“20 million people”, said Livia Pomodoro, President of the Milan Center for Food Law and Policy, “are facing the worst famine the world has ever seen since the United Nations was founded. It’s a political and moral defeat, as the world should have immediately provided the financial support necessary to respond to and win this crisis. If each human being has the right to adequate food, each nation has the obligation to do its part in the war against hunger. If food is a right for each of us”, Pomodoro emphasised, “defeating hunger is a moral duty that an unwritten convention imposes on all the world’s nations”.

The Food Sustainability Index demonstrates exctly how far-reaching the risk of famine and hunger across planet: in Africa and beyond

The last five countries in the index relative to the 'Prevalence of Under- and Malnourishment' indicator (on a scale from 0 - 100, when zero correspond to the greatest risk):

  • INDIA 15.56
  • ETHIOPIA 28.71
  • INDONESIA 50.51
  • NIGERIA 60.00
  • EGYPT 72.93
To see all of the data CLICK HERE

ANALYSIS / Text analysis of the themes in focus

Hot topics

TOP NEWS / Vital news and documents

Trump just released his plan to gut Obama’s climate policies

The wide-ranging order, which will be accompanied by other environmental directives, targets Obama-era policies across the government, including in the Environmental Protection Agency (EPA), the Department of the Interior, and the Department of Defense. It directs the EPA to revisit the Clean Power Plan, which limits carbon pollution from power plants and was considered the centrepiece of former President Barack Obama's climate policy.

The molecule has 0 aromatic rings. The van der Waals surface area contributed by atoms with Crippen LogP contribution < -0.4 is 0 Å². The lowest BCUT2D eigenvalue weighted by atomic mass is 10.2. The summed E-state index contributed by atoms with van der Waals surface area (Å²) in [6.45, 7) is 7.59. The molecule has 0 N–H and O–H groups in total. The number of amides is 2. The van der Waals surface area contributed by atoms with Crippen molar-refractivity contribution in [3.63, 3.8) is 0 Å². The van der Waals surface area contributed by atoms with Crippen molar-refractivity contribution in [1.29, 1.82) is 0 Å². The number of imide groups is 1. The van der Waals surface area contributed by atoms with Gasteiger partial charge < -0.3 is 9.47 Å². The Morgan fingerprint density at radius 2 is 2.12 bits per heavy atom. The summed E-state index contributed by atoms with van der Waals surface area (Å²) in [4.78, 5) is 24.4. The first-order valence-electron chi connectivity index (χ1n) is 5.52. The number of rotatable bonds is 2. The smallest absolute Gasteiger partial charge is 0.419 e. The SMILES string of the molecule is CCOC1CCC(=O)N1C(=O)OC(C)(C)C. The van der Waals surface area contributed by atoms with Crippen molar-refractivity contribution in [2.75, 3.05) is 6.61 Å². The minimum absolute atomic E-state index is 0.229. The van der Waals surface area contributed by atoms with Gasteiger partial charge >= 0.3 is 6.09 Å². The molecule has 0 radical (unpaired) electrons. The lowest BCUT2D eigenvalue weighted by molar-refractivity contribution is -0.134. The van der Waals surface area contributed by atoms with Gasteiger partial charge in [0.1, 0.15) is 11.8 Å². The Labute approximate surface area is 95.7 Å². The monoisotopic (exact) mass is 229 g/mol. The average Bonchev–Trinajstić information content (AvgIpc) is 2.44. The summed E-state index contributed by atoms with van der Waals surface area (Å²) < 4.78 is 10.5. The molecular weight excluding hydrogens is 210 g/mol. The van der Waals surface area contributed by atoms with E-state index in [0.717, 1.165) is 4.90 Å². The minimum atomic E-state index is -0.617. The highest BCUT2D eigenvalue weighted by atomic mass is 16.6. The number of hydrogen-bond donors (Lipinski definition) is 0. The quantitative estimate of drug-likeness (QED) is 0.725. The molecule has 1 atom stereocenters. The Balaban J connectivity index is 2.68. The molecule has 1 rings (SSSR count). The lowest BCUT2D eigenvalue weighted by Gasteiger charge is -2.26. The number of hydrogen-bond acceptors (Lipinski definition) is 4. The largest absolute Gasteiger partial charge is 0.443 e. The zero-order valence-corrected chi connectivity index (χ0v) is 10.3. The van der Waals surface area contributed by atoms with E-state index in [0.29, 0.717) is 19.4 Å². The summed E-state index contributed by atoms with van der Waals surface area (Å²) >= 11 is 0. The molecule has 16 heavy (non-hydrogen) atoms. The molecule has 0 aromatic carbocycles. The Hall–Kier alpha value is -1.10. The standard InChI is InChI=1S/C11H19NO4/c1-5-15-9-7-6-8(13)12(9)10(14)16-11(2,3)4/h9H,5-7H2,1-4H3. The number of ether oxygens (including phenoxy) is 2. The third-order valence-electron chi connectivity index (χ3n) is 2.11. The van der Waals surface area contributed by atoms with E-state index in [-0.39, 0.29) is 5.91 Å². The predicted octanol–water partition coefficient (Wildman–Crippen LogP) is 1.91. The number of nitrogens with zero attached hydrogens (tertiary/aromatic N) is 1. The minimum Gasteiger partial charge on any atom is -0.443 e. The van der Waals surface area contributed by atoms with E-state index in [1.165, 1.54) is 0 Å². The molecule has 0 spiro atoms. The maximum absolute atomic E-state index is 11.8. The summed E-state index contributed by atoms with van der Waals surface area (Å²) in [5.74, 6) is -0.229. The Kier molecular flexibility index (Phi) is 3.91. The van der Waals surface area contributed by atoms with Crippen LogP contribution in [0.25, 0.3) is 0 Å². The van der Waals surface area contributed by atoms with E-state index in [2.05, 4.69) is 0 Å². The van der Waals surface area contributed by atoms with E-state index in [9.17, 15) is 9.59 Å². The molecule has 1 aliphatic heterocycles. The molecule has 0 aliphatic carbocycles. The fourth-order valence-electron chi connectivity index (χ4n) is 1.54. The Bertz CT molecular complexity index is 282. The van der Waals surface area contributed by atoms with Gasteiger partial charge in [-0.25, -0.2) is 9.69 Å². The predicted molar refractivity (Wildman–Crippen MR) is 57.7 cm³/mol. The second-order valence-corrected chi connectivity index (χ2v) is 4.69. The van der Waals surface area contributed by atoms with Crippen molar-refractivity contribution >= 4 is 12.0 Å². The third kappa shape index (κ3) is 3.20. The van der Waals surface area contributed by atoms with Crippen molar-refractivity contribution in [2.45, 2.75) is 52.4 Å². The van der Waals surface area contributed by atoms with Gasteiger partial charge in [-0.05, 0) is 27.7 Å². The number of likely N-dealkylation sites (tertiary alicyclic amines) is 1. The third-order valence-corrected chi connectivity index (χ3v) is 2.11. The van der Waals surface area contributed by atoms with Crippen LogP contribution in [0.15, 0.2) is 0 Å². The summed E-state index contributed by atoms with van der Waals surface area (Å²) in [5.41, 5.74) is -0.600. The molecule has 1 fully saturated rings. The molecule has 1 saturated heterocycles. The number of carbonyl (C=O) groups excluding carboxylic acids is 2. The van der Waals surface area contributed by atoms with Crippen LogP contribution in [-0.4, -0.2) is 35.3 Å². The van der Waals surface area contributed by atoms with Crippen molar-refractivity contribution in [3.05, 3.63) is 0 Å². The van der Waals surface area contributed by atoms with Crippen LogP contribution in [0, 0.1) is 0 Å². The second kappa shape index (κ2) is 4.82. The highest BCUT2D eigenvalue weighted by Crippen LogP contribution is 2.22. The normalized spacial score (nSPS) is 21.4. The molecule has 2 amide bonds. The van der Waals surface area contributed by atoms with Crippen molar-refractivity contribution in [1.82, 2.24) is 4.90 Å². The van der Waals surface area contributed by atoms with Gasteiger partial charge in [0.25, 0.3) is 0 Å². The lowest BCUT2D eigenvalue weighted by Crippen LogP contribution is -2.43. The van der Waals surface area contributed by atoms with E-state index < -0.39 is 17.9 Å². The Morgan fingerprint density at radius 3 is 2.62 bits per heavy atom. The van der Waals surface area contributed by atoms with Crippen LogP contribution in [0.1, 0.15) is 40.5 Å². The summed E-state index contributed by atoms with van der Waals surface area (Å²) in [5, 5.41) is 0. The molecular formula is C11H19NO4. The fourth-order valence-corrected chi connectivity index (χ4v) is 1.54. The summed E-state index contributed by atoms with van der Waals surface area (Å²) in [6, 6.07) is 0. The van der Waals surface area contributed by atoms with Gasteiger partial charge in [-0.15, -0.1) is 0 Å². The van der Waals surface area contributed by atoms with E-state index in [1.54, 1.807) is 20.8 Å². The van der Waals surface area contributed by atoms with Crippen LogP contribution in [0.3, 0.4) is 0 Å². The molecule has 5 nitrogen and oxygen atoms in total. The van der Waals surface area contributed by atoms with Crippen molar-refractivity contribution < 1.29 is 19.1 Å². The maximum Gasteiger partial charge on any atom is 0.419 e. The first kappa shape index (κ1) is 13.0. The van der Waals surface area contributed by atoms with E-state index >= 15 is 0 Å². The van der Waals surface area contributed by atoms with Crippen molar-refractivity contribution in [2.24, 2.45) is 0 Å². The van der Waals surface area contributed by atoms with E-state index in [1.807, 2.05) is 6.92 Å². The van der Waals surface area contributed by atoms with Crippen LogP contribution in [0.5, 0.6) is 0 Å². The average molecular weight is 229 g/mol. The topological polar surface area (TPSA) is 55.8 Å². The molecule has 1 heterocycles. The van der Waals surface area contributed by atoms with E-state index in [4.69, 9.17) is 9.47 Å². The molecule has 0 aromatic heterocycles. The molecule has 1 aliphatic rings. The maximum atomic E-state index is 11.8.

Smart farming hinges on e-skills and rural internet access

The digitalisation of agriculture could help Europe address food security and environmental issues at the same time. But realising this vision will require e-skills, proper broadband infrastructure and big data management, experts warn. The discussion on the post-2020 Common Agricultural Policy (CAP) has already begun and it seems digital farming will take centre stage in the new framework.

U.N. Expert: biodiversity is essential to human rights

For the first time, a United Nations report has recognized biodiversity and healthy ecosystems as essential to human rights. The report, authored by U.N. Special Rapporteur John Knox, a human rights expert and professor of international law at Wake Forest University, comes amid a biodiversity crisis that many scientists have pegged as the beginning of Earth’s sixth mass extinction event.